NIGERIANS on Tuesday reacted angrily to speculations that the President Goodluck Jonathan administration was planning a major clampdown on media houses considered to be “unfriendly”.
Prof. Itse Sagay, SAN, a constitutional lawyer; Mr. Yusuf Ali, another SAN; Mr. Debo Adeniran, an activist leader of the Coalition Against Corrupt Leaders, and others who spoke to our correspondents said the alleged plan to clamp down on the media was symbolic of a government desperate to hold on to power by all means.
Sagay said, “I won’t be too surprised if the government clamps down on the media because as you can see, there is lot of desperation coming from the government’s side; desperation and fear of losing the election that led to postponement and a lot of very undemocratic practices that have been going on.
“But the press should just do its work as they should under the law. At the end of the day, there is no army in this world that can conquer the press. The press is the most powerful organisation and its pen is a great weapon. Ultimately, nobody, no institution can conquer the press. The press should just do its work and be courageous.”
Sagay and the others spoke as the speculation about government’s plot against the media reached a climax on Tuesday, with the National Security Adviser, Col. Sambo Dasuki, said to be the anchor for the government’s plan.
A ‘news alert’ on Tuesday that purportedly reported a discussion at a military meeting in Kaduna, leaked an anti-media action being championed by the National Security Adviser, Col. Sambo Dasuki (retd.).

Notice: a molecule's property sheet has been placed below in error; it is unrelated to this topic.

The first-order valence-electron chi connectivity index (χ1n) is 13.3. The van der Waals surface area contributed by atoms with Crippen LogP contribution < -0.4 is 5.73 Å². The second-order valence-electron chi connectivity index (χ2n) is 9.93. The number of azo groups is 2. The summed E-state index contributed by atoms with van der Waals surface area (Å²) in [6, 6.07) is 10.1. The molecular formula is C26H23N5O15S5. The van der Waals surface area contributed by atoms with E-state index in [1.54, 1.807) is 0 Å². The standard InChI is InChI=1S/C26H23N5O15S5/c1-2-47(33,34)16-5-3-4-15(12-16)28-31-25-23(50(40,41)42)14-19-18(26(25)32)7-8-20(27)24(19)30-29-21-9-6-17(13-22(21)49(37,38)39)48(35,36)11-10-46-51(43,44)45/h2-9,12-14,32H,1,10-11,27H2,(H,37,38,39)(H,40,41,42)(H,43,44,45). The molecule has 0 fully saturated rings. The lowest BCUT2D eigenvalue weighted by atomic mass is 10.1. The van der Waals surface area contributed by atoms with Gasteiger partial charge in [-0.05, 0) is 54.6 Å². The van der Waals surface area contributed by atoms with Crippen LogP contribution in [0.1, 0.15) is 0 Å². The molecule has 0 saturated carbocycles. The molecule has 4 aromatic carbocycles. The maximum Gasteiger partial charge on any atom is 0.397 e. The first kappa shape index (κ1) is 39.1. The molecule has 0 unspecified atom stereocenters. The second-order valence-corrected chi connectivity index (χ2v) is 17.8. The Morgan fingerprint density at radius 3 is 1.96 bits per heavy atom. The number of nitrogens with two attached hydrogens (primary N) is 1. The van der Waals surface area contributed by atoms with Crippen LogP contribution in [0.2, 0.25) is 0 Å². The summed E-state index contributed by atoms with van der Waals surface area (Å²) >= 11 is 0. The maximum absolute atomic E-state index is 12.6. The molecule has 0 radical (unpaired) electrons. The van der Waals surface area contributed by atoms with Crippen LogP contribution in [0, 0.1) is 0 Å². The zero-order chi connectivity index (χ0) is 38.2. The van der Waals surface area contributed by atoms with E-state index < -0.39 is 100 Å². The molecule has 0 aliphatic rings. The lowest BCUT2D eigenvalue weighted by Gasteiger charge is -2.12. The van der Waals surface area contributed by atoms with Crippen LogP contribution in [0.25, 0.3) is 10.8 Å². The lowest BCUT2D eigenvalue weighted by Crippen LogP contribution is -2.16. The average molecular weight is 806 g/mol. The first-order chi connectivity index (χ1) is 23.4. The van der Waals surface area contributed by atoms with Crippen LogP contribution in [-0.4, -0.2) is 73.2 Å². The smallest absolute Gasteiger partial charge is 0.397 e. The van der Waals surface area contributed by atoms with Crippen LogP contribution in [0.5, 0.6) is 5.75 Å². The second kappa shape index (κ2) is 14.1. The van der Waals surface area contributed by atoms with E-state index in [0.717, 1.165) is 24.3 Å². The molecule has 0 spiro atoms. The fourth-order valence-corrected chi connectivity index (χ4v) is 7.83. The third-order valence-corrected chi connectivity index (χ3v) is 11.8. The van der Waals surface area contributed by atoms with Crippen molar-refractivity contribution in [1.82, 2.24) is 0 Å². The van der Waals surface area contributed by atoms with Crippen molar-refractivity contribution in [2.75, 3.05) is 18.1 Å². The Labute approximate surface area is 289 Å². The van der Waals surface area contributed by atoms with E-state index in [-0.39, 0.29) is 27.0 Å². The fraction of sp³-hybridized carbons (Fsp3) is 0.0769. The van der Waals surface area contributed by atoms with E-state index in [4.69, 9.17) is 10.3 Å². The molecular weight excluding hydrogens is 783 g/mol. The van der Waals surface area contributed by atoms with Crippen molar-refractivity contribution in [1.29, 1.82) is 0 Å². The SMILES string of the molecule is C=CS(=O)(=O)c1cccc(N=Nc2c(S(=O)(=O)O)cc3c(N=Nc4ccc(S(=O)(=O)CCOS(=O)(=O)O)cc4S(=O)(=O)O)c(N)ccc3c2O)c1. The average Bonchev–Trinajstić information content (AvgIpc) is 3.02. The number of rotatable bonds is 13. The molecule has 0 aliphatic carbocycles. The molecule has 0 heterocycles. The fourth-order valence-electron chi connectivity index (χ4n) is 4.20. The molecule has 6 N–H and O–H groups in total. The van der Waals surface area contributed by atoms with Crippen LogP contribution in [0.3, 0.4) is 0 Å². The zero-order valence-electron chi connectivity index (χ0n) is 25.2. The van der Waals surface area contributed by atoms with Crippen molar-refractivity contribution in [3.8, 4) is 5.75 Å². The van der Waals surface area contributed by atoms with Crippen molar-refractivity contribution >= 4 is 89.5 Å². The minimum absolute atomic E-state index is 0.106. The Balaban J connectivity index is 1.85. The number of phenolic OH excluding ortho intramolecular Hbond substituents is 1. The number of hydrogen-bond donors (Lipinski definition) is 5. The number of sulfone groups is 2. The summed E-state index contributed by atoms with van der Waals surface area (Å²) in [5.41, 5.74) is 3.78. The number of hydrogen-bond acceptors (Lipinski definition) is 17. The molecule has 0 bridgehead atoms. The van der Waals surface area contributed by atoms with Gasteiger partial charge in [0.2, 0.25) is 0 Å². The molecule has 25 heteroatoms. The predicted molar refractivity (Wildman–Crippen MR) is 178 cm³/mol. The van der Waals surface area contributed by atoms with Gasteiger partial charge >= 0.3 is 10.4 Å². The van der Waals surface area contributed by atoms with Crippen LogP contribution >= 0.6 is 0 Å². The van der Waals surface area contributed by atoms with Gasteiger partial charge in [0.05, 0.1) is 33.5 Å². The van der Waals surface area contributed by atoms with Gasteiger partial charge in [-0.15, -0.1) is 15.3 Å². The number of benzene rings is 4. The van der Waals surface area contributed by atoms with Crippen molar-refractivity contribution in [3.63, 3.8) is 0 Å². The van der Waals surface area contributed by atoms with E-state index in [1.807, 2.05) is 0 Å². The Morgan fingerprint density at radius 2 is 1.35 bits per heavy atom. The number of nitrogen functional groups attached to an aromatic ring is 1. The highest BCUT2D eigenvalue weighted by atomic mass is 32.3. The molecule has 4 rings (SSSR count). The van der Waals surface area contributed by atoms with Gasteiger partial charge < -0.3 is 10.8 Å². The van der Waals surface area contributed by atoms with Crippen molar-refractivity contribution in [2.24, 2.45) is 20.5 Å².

The nucleus of the plot, according to the alert, is the arrest of top management personnel of the mentioned media houses: The PUNCH, The Nation and Channels, a privately-owned television station.
Worse than the clampdown on the named media houses, the ‘alert’ revealed other dangerous anti-democratic steps the government is alleged to be taking even as the nation gets set for the general elections.
The alert, unedited, read, “News Alert: Once again am back here with some of the highlights of the Military meeting in Kaduna. Like I told you yesterday, the Military is doing everything possible to derail this democratic process. The representative of the Federal Government to the meeting today made it very clear that President Jonathan would never allow GMB to take over from him. Rather, the military body should be ready to take over govt on May 29.
“As preparation for this, the meeting came up with the plans to clampdown on some notable media organisations found to be crusading for the opposition. They specifically mentioned the Channels TV, The Nation and The Punch Newspapers as some of the media houses to be dealt with. He suggested ways to go about the clampdown including the arrest of notable management of these media organisations.